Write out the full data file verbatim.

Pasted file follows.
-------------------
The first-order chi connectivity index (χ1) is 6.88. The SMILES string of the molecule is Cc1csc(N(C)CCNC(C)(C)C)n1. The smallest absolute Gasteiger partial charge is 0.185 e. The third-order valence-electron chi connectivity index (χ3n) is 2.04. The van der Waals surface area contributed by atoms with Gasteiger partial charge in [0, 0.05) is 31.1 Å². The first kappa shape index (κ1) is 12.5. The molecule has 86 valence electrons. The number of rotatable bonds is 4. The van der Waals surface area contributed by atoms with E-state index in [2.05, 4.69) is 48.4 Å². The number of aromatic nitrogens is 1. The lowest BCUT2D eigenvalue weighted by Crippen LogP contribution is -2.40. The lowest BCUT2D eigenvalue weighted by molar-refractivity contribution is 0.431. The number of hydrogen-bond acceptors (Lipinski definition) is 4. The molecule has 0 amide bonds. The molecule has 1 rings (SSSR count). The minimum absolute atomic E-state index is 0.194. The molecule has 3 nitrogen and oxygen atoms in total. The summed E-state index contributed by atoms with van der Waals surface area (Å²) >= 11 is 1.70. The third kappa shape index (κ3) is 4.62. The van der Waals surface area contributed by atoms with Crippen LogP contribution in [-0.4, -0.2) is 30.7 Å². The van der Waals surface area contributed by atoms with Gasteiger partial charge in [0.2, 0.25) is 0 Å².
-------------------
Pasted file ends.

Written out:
The first-order chi connectivity index (χ1) is 6.88. The SMILES string of the molecule is Cc1csc(N(C)CCNC(C)(C)C)n1. The smallest absolute Gasteiger partial charge is 0.185 e. The third-order valence-electron chi connectivity index (χ3n) is 2.04. The van der Waals surface area contributed by atoms with Gasteiger partial charge in [0, 0.05) is 31.1 Å². The first kappa shape index (κ1) is 12.5. The molecule has 86 valence electrons. The number of rotatable bonds is 4. The van der Waals surface area contributed by atoms with E-state index in [2.05, 4.69) is 48.4 Å². The number of aromatic nitrogens is 1. The lowest BCUT2D eigenvalue weighted by Crippen LogP contribution is -2.40. The lowest BCUT2D eigenvalue weighted by molar-refractivity contribution is 0.431. The number of hydrogen-bond acceptors (Lipinski definition) is 4. The molecule has 0 amide bonds. The molecule has 1 rings (SSSR count). The minimum absolute atomic E-state index is 0.194. The molecule has 3 nitrogen and oxygen atoms in total. The summed E-state index contributed by atoms with van der Waals surface area (Å²) >= 11 is 1.70. The third kappa shape index (κ3) is 4.62. The van der Waals surface area contributed by atoms with Crippen LogP contribution in [-0.4, -0.2) is 30.7 Å². The van der Waals surface area contributed by atoms with Gasteiger partial charge in [0.2, 0.25) is 0 Å².